ALIMONY AND PRENUPTIAL AGREEMENTS: 2022 UPDATE
Some people rebuff the many benefits of entering into a prenuptial agreement because they believe that the primary purpose of a prenup is to avoid alimony (often referred to as “spousal support” or “maintenance”). They fear the possibility of being left with no financial support if their spouse asked for a divorce, especially if they decided to forego future career advancement and earnings to raise children or to provide some other benefit for the family. Such concerns are common and very reasonable, particularly among people getting married for the first time. No one knows what the future may bring.
Over the years I have drafted marital agreements containing a wide variety of spousal support terms, because everyone’s situation is unique. Although it is very common for couples to enter into a premarital agreement under which they completely waive the right to receive alimony in the event of divorce, many of my clients are pleasantly surprised to learn that a prenup can actually guarantee the right to payment of some minimum amount of alimony if the marriage is dissolved (e.g. a lump sum payment of $50,000 upon divorce). More often, couples choose to allow but limit the amount of alimony available to either of them in the event of divorce, so that each party knows their “worst case” scenario.
Some variations of alimony terms in marital agreements we have recently drafted include:
Monthly alimony payments to a spouse for three (3) years, but only if they divorce after their fifth anniversary (VA);
Alimony equal to $5,000 for each full year of marriage, if the receiving spouse is unemployed at the time of their separation (FL); and
Either spouse may seek alimony in an amount not to exceed their last annual salary, if that spouse is unemployed at the time of separation leading to a divorce (NY).
Many couples decide to allow a spouse who is unemployed at the time of separation leading to divorce (e.g. a stay-at-home parent situation) to seek some pre-agreed amount of alimony, but otherwise waive the right to seek spousal support if both are employed. For the most part, a couple entering into a premarital agreement (or postnuptial agreement) can freely choose whatever alimony terms make them comfortable to enter the marriage, given their unique personal situation. Virginia’s Premarital Agreement Act clearly provides that parties to a premarital agreement may agree in advance if and under what conditions either of them can seek spousal support in the event of a divorce.
Florida and New Jersey have enacted versions of the Uniform Premarital Agreement Act and have statutes on the books that expressly state that parties to a premarital agreement may agree on the “establishment, modification, waiver or elimination of spousal support.” See Fla. Stat. §61.079(4)(a)(4). Likewise, Nevada has a very straightforward version of the UPAA that clearly states that a couple can use a premarital agreement to modify or eliminate alimony or support or maintenance of a spouse (NRS 123A.050(d)). Importantly, the alimony terms in a prenup can be amended (in writing) to provide for a different arrangement at any time after marriage to reflect changed life circumstances, such as a situation where one spouse quits or reduces work for the collective good of the family unit.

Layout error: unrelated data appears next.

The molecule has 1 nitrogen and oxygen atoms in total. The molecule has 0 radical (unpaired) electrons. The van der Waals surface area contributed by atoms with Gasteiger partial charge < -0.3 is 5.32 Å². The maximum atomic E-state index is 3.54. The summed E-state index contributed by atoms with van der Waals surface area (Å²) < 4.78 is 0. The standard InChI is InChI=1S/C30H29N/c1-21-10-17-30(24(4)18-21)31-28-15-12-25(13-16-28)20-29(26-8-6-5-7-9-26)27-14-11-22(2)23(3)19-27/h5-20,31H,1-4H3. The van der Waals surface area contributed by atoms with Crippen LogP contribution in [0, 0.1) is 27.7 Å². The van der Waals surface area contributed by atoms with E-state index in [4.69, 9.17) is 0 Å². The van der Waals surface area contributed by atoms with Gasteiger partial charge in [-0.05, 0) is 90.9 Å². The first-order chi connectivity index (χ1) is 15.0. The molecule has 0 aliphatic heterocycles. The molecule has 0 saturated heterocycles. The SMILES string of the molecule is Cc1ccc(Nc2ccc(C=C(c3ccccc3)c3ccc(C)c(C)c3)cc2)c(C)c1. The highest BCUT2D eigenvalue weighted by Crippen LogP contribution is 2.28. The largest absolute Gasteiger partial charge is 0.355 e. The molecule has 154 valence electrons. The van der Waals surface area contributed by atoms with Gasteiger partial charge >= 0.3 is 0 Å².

Following best practices, the subject of alimony should be addressed one way or another in a premarital agreement, because a primary goal of entering into a prenup is to “pre-agree” on the terms that couples fight over in divorce court (such as how property will be split and the right to spousal support). Omitting spousal support terms from a prenuptial agreement just leaves the spouses to rely on default state laws in the event of divorce, which can lead to a court battle. Couples who agree on predefined alimony payment terms in their premarital agreement can enjoy peace of mind that enables them to embark on the wonderful roller coaster of marriage with more confidence, optimism and excitement because they know that they will be on the same page during even the toughest of times.
 For example, consider the case of Steffans v. Steffans (N.J. Super.App. Div. 2019, Docket No. A-0192-18T1), where the Superior Court of New Jersey Appellate Division considered the enforceability of a prenuptial agreement that called for alimony payments to one spouse upon divorce, depending on the length of the marriage. If the marriage lasted twenty-six years, the spouse seeking alimony would receive a total of $500,000, paid over a course of five years in equal bi-monthly installments. The court upheld the decision of the lower court, which found the alimony terms of their prenuptial agreement enforceable under the plain language of New Jersey’s Uniform Premarital Agreement Act.
 Also refer to the case of Famiglio v. Famiglio, 279 So.3d 736 (Fla. App. 2019), where the Second District Court of Appeals for the State of Florida enforced the terms of a prenuptial agreement that provided that if the parties divorced after seven (7) full years of marriage, the wife would receive a lump sum alimony payment in the amount of $2.7 million; and if an action for divorce was filed after ten (10) full years of marriage, the wife would receive $4.2 million.